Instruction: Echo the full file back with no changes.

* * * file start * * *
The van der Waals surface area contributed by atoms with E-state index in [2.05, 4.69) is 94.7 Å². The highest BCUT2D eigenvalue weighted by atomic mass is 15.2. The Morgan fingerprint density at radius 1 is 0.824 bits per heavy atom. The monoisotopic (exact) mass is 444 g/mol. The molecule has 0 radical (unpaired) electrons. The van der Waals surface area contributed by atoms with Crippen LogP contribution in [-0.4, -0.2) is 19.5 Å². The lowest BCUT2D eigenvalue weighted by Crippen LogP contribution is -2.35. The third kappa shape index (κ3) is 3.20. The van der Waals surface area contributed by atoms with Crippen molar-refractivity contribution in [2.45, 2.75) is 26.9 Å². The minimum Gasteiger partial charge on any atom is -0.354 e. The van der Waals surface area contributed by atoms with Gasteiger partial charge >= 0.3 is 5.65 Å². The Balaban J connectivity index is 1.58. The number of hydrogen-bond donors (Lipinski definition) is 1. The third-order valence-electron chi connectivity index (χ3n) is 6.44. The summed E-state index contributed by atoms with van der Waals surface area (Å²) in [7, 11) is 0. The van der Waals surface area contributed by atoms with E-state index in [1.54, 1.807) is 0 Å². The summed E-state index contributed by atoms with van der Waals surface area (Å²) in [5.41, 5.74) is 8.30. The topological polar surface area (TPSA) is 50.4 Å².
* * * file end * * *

The van der Waals surface area contributed by atoms with E-state index in [2.05, 4.69) is 94.7 Å². The highest BCUT2D eigenvalue weighted by atomic mass is 15.2. The Morgan fingerprint density at radius 1 is 0.824 bits per heavy atom. The monoisotopic (exact) mass is 444 g/mol. The molecule has 0 radical (unpaired) electrons. The van der Waals surface area contributed by atoms with Crippen LogP contribution in [-0.4, -0.2) is 19.5 Å². The lowest BCUT2D eigenvalue weighted by Crippen LogP contribution is -2.35. The third kappa shape index (κ3) is 3.20. The van der Waals surface area contributed by atoms with Crippen molar-refractivity contribution in [2.45, 2.75) is 26.9 Å². The minimum Gasteiger partial charge on any atom is -0.354 e. The van der Waals surface area contributed by atoms with Gasteiger partial charge >= 0.3 is 5.65 Å². The Balaban J connectivity index is 1.58. The number of hydrogen-bond donors (Lipinski definition) is 1. The third-order valence-electron chi connectivity index (χ3n) is 6.44. The summed E-state index contributed by atoms with van der Waals surface area (Å²) in [7, 11) is 0. The van der Waals surface area contributed by atoms with E-state index in [1.54, 1.807) is 0 Å². The summed E-state index contributed by atoms with van der Waals surface area (Å²) in [5.41, 5.74) is 8.30. The topological polar surface area (TPSA) is 50.4 Å².